Even though Pioneer Day has passed, it’s never too late to learn more about Utah’s pioneer history beyond the classic tale of “This is the Place.” Venture down to Southeastern Utah, where many of the pioneers settled what is now San Juan County — Utah’s Canyon Country. After surviving the dangerous 250-mile trek which included blasting a trail through the Colorado River gorge, these gallant pioneers were able to found Bluff Fort in 1880.
The pioneers have deep roots throughout Utah’s Canyon Country, but they weren’t the only ones to leave an impact on this culturally-rich corner of Utah. Let’s explore some of the amazing areas shaped by the peoples of Utah’s Canyon Country.
Bluff Fort Historic Site
There’s no better place to start than the Bluff Fort Historic Site. This replica of the original Bluff Fort settlement will transport you back in time. Local families have graciously donated their ancestor’s furnishings to fill the cabins and meeting hall. Stop by the visitor center located in the Co-op store to learn about the settlement. Get fully immersed in the experience by panning for gold, wearing pioneer clothes, pulling a handcart, climbing aboard a covered wagon and exploring a Native American hogan.
The Frontier Museum
Located in Monticello, the Frontier Museum holds over 100 years of history. The barn building that is now the museum is over a century old. Much of the original post-and-beam construction is still visible helping to highlight what life was like in the day-to-day for those who lived here before. Explore exhibits of vintage clothing and household items and displays featuring the works of the Ancestral Puebloan people, along with the evolution of more modern items like telephones. Discover bits of history of the cowboys, outlaws, farmers and shopkeepers who have touched the area.
Set up in the original 1920 trading post, Goulding’s Museum is a tribute to all peoples of the Monument Valley region. With an inside look into how the trading post ran, view the “Trading Post Bull Pen” and the “Ware Room” where the bartering and displaying of goods happened. Photographs showcasing the early days of the trading post fill the rooms along with cases of historical pottery and pieces beautifully crafted by the local Navajo People. Step into the “Movie Room” for a taste of how Hollywood has interacted with Monument Valley. Learn how Harry Goulding managed to lure Director John Ford to film many classic John Wayne movies in the iconic Wild West. Goulding’s history is deeply rooted in a love and respect for Monument Valley and the Navajo people, so while the museum seeks to entertain it also hopes to educate and instill respect for the Navajo and their way of life.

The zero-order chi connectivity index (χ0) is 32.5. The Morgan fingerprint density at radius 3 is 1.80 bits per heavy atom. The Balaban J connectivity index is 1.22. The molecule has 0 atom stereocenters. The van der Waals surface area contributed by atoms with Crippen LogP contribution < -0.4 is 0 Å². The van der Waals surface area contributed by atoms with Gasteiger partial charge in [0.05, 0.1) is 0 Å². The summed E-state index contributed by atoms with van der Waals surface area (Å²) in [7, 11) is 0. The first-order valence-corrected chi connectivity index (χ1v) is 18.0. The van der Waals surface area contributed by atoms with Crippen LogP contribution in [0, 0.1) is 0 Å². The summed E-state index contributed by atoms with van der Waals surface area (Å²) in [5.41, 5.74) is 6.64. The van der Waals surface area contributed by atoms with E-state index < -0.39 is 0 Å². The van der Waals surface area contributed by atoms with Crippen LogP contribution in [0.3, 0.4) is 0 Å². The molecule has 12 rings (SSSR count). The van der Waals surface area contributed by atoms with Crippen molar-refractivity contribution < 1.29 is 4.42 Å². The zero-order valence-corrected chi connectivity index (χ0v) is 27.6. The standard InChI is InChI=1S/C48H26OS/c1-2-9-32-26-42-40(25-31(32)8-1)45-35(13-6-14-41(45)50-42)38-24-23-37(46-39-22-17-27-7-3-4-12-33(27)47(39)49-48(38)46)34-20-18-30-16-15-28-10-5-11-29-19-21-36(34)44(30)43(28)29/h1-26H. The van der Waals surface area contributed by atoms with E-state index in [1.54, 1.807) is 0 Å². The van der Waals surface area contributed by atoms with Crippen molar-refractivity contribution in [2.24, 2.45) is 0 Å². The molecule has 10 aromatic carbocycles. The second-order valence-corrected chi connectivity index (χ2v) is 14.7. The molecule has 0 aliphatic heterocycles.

Edge of the Cedars State Park Museum
Before the pioneers ventured to Utah’s Canyon Country, there were many Native American tribes populating the area. Tribes like the Utes and Navajo and their predecessors the Ancestral Puebloans and Fremont each left their own unique print on the history of the area. Edge of the Cedars State Park and Museum is an established archeological site, repository and museum. Get an inside look at an excavated and restored ceremonial kiva — a ceremonial room for the Ancestral Puebloans. The museum is home to an extensive collection of pottery and artifacts as well as jewelry, basketry, tools and more used by the Ancestral Puebloans.
While the classroom is a great place to learn, getting out and exploring the world around you to experience the history of Utah firsthand can leave an everlasting impact. Get in one last hurrah before school is back in full swing. Mix in plenty of hikes and monuments with the historical sites for a fun, full trip in Utah’s Canyon Country.